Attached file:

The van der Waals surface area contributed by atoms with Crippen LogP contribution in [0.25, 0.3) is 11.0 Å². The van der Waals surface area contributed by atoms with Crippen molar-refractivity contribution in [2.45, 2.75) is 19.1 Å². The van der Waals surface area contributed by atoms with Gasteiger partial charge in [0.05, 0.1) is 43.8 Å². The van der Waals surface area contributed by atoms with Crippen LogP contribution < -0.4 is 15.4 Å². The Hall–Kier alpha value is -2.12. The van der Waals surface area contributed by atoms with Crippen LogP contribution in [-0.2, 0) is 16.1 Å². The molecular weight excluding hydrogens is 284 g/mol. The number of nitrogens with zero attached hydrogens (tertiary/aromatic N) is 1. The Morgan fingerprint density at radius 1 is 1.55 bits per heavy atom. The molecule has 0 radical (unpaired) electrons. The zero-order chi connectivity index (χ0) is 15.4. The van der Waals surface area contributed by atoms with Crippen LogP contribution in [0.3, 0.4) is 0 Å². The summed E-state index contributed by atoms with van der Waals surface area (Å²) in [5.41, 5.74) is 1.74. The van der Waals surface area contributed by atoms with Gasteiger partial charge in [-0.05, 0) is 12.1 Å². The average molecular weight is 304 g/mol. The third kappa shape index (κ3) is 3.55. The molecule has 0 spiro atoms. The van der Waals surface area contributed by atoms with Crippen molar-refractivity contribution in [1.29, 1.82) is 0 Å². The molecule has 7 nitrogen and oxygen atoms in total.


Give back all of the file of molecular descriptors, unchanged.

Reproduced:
The van der Waals surface area contributed by atoms with Crippen LogP contribution in [0.25, 0.3) is 11.0 Å². The van der Waals surface area contributed by atoms with Crippen molar-refractivity contribution in [2.45, 2.75) is 19.1 Å². The van der Waals surface area contributed by atoms with Gasteiger partial charge in [0.05, 0.1) is 43.8 Å². The van der Waals surface area contributed by atoms with Crippen LogP contribution < -0.4 is 15.4 Å². The Hall–Kier alpha value is -2.12. The van der Waals surface area contributed by atoms with Crippen LogP contribution in [-0.2, 0) is 16.1 Å². The molecular weight excluding hydrogens is 284 g/mol. The number of nitrogens with zero attached hydrogens (tertiary/aromatic N) is 1. The Morgan fingerprint density at radius 1 is 1.55 bits per heavy atom. The molecule has 0 radical (unpaired) electrons. The zero-order chi connectivity index (χ0) is 15.4. The van der Waals surface area contributed by atoms with Crippen LogP contribution in [0.3, 0.4) is 0 Å². The summed E-state index contributed by atoms with van der Waals surface area (Å²) in [5.41, 5.74) is 1.74. The van der Waals surface area contributed by atoms with Gasteiger partial charge in [-0.05, 0) is 12.1 Å². The average molecular weight is 304 g/mol. The third kappa shape index (κ3) is 3.55. The molecule has 0 spiro atoms. The van der Waals surface area contributed by atoms with Crippen molar-refractivity contribution in [1.29, 1.82) is 0 Å². The molecule has 7 nitrogen and oxygen atoms in total.